WALDEMAR SCHAEFER, joint editor of the German business daily Handelsblatt, did not sound especially nervous yesterday at the news that he would soon be competing against a German-language edition of the FT, complete with an English (but German-speaking) editor. He laughed: "Is there space for them? I think they are going to find the competition is very strong."
If anybody yet knows when the new paper will be launched, or even what it will be called, they are not saying. Yesterday, the FT finally confirmed the open secret that the German FT was a definite runner. The new details are: it is to be printed on pink paper, and published in a joint venture with Gruner & Jahr, publisher of the established Capital economic and business monthly, and a subsidiary of Bertelsmann, Europe's largest media group; and start-up costs are estimated at DM170m. Schaefer thinks it will cost twice that.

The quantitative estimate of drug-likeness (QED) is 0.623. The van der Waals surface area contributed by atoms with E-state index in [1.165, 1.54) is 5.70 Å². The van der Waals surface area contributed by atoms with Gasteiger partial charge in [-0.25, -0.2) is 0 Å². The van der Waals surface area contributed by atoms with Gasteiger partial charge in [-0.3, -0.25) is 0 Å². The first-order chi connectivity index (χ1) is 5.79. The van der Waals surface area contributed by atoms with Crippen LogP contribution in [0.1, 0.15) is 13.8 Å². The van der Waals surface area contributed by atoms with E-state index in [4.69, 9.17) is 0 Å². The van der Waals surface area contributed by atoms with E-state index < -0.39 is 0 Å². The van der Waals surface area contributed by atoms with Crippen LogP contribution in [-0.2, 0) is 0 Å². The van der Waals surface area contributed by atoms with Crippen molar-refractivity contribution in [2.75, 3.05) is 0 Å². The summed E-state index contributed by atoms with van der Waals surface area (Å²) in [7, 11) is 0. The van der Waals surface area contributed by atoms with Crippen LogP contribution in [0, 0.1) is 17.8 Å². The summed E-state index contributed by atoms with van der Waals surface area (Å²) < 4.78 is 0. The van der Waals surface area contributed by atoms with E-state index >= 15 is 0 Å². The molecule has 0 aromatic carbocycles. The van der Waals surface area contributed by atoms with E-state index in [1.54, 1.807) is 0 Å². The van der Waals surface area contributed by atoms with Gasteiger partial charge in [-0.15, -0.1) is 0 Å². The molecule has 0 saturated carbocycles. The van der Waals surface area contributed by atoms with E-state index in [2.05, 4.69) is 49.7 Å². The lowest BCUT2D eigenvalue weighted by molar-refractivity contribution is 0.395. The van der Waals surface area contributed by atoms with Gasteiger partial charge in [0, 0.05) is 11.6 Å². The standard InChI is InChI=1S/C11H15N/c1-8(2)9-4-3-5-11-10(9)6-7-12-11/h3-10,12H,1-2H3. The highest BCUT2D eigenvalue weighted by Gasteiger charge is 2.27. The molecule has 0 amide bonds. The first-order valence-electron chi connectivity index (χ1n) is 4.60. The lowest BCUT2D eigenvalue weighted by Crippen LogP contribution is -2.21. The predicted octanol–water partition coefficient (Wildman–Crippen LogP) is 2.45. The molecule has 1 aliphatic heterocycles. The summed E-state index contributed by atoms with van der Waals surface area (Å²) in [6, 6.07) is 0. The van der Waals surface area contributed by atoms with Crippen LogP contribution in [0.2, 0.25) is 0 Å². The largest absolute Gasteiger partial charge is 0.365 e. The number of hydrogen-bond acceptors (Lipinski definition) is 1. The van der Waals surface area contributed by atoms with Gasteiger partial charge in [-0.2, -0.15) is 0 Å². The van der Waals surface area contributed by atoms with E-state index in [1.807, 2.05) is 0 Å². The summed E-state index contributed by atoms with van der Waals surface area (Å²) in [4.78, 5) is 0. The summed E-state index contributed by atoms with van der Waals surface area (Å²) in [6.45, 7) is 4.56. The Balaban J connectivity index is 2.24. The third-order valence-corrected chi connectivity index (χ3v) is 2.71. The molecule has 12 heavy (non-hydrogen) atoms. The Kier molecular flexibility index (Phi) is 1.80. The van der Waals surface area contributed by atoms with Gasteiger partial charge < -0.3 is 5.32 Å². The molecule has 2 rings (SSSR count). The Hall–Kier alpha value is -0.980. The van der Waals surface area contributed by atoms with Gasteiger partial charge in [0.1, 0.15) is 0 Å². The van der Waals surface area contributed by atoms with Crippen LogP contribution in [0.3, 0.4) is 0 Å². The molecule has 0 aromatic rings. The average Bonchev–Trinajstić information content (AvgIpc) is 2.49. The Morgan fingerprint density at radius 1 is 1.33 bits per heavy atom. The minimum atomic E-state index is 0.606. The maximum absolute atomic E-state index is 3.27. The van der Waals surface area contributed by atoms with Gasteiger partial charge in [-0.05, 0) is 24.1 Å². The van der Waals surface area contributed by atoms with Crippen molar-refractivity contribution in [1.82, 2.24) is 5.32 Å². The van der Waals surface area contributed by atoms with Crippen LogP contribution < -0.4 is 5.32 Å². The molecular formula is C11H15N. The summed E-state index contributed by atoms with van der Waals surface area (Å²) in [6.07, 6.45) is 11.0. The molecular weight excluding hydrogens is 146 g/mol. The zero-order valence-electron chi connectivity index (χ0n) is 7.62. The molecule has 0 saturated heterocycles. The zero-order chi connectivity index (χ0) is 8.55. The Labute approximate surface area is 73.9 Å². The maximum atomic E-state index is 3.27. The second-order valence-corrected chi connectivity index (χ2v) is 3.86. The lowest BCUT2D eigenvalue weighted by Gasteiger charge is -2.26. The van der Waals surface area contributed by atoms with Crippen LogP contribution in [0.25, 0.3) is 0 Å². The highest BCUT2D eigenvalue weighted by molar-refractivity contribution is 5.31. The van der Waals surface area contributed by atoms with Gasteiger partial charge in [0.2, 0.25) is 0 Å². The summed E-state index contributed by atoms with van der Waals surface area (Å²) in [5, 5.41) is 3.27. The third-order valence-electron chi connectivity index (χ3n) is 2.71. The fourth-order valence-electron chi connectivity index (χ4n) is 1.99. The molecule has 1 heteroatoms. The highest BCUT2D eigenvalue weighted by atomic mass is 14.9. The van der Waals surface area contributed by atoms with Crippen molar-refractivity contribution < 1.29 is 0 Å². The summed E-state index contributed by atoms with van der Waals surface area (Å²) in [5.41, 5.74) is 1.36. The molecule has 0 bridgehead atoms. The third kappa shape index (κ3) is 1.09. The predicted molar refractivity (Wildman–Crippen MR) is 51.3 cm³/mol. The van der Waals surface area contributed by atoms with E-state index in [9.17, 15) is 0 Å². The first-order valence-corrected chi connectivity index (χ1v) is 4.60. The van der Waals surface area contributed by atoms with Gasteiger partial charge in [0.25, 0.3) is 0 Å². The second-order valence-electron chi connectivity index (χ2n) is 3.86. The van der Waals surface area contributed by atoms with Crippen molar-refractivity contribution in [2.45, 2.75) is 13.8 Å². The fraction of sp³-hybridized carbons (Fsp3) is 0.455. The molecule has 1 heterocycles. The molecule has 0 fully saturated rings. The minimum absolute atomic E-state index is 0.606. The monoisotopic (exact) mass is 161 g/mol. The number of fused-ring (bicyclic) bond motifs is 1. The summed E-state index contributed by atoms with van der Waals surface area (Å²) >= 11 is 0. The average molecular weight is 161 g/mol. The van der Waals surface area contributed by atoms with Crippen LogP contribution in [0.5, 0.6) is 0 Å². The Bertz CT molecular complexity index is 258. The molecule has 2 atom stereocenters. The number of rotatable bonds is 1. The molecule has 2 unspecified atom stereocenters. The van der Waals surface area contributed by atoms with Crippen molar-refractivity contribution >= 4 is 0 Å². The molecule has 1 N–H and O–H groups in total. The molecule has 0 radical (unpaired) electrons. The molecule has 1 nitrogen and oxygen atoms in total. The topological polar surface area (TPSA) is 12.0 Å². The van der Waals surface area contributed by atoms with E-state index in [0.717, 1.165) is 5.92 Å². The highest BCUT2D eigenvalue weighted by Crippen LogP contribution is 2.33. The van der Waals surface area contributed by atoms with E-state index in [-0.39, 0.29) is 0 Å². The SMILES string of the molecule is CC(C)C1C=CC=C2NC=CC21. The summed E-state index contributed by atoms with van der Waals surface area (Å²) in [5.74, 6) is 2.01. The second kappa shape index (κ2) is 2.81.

The FT and their German allies are entering a torrid market. New publications have been launching in a flurry to attract Germany's expanding new class of equity investors, who have proven a hungry audience for business news. This year's launches have included Springer's Euro am Sonntag, a weekly newspaper, and the German regional press has also been bolstering business news coverage. But the German FT will be the biggest launch so far and a test of both Pearson and Gruner & Jahr's ability to succeed with a testing cross-cultural and media joint venture. The newspaper is expected to be launched alongside a website which will be integrated with FT.com, the Financial Times Internet channel. It will be edited by Andrew Gowers, former deputy editor of the FT. It is expected to include both a strong business report as well as information orientated to investors, although this alone will not distinguish it dramatically from Handelsblatt. The English-language FT has been published in Germany for more than a decade. But it still sells only around 20,000 copies a day, compared to 150,000 for Handelsblatt, published in Dusseldorf. …